According to data from some European countries, around half of the deaths from COVID-19 occur in nursing homes.
Figures from five European countries suggest that residents of nursing homes accounted for between 42% and 57% of all deaths related to COVID-19, the disease caused by coronavirus.
The figures are contained in a report from academics at the London School of Economics, which focuses on Italy, Spain, France, Ireland and Belgium.
This suggests that the daily figures announced by the British government are largely underestimated, as there are only deaths in hospitals where a patient had tested positive for the virus.
According to data from the Johns Hopkins University in the United States, nearly two million people worldwide have been infected with the disease and about 120,000 have died after being tested positive.
England’s chief medical officer Professor Chris Whitty said on Monday 13.5% of UK nursing homes had at least one resident with a confirmed case of coronavirus, up from 9% the previous week.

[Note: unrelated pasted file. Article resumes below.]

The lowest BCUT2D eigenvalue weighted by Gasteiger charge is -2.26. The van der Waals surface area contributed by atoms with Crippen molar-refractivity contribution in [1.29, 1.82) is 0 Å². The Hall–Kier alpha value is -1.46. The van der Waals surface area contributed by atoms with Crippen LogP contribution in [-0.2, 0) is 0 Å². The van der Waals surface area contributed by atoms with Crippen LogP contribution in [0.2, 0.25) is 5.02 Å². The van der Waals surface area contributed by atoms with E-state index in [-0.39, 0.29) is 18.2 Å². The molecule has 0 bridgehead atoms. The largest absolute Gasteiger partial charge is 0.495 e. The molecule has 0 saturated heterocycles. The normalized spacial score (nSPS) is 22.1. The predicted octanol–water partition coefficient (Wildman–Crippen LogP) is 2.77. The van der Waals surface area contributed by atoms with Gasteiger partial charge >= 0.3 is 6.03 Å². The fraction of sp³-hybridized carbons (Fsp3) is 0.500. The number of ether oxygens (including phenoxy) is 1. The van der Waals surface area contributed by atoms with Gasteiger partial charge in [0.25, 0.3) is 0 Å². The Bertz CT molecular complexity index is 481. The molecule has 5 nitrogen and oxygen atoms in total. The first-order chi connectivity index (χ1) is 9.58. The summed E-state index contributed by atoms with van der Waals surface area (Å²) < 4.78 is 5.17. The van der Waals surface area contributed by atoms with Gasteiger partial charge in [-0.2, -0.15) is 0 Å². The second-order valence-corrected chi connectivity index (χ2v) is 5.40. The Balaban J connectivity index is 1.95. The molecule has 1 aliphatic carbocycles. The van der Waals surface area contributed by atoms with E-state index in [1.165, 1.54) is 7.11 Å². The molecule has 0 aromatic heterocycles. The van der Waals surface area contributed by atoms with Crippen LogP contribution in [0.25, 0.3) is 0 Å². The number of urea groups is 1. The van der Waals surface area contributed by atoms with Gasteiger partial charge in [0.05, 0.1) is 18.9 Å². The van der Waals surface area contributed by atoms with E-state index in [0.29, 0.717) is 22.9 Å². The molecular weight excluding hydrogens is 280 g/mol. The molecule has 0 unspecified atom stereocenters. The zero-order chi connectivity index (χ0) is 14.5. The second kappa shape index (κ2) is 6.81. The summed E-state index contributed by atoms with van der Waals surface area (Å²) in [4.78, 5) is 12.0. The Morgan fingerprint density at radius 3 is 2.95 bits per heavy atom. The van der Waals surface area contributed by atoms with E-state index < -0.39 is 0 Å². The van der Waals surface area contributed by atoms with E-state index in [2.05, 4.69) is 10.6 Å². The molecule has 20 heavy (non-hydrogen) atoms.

But European figures, taken between April 6 and 11, suggest a higher rate of infection and death from the disease.
In Spain, figures from media reports have shown that 57% of all deaths from COVID-19 could be in nursing homes, while official figures in Ireland show that the rate is around 54%.
In Belgium, official data showed a rate of 42% and in France, this figure was 45%. In Italy, extrapolation from an official survey showed that around 53% of deaths from COVID-19 were in nursing homes.
Researchers said that COVID-19 death registration systems in nursing homes varied by country and region.
Professor Whitty has said he would like to see more tests in nursing homes.
“One of the things we want to do is expand the number of tests performed on people in nursing homes as the capacity for testing increases in the coming weeks.
“Because nursing homes are clearly one of the areas where there is a large number of vulnerable people and it is an area at risk and we would therefore very much like to … have much more extensive testing. “
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Caroline Abrahams, charity director of Age UK, said that the lack of personal protective equipment and testing had allowed COVID-19 to “go wild” in nursing homes.
“The current numbers expel the elderly as if they don’t matter,” she said.